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Oil, gas prices continue volatile run (Updated)

March 7, 2011 | 11:08 am

World oil prices were trading near some of their highest levels in almost three years as widespread combat continued in Libya, one of Africa's biggest crude producers, and worries continued about the spread of unrest in the Middle East. The severity of the effect of rising retail gasoline and diesel prices on U.S. consumers was increasing, both directly and indirectly, with the highest fuel costs ever recorded for this time of year.

Brent crude futures for April delivery were up 62 cents at $116.59 a barrel, which was a small retreat from their earlier $118.50-a-barrel peak earlier in the day, which was their highest level since September 2008.

U.S. crude futures for April delivery on the New York Mercantile Exchange were 85 cents higher at $105.27 a barrel, down slightly from an earlier high of $106.95 a barrel. That was the highest price for U.S. crude since Sept. 26, 2008, when the front-month contract reached $108.11 a barrel. [Updated: Crude oil futures for April delivery ended the day on the NYMEX up $1.02 to settle at $105.44 a barrel.]

In Libya, troops loyal to Moammar Kadafi used artillery and helicopter gunships to block rebels from advancing west from the oil hub of Ras Lanuf toward Kadafi's hometown of Surt. There are conflicting estimates, but as much as half of Libya's oil production of 1.65 million barrels a day has been shut down because of the conflict. Libya has Africa's largest proven reserves, ahead of Nigeria and Algeria.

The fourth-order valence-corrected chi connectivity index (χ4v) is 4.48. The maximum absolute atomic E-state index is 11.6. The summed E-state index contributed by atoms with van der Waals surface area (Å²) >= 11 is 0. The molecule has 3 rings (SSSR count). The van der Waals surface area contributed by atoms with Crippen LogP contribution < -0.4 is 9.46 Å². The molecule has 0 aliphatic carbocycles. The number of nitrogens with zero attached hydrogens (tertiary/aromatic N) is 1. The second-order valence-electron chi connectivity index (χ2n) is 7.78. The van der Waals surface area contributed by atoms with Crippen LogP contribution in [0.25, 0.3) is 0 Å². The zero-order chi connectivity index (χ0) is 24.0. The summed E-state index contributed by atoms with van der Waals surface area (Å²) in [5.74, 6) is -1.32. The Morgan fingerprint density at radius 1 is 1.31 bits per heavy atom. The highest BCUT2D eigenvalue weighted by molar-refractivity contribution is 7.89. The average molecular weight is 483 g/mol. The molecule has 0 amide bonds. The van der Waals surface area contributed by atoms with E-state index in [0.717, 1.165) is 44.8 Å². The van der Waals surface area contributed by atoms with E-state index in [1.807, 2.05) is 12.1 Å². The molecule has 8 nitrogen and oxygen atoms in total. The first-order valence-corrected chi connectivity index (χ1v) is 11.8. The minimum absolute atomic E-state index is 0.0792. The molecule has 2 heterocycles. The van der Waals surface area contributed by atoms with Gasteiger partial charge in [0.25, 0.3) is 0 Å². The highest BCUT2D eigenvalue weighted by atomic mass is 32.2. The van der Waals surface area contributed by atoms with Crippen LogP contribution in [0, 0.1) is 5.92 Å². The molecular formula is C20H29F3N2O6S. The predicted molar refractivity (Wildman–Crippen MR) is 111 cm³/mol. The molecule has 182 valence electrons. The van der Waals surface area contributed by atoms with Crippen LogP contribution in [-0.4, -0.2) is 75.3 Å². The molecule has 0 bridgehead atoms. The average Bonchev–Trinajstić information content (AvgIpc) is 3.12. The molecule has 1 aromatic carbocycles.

For the second straight week, California had the nation's highest average price for a gallon of regular gasoline, at $3.987, up almost a penny overnight and 13.6 cents higher than a week ago, according to the AAA Fuel Gauge Report.

The national average for gasoline was $3.509 a gallon, up 14.1 cents over the past week.

Diesel climbed to $4.233 a gallon in California, up $1.122 a gallon compared with 2010. Nationally, a gallon of diesel fuel cost an average of $3.870 a gallon, which was 79.1 cents a gallon higher than the year-ago price. Diesel is the fuel of commerce in the U.S., widely used in the trucking industry, in railroads, agriculture and construction. When its price rises, so do the costs of most products consumers buy.

-- Ronald D. White

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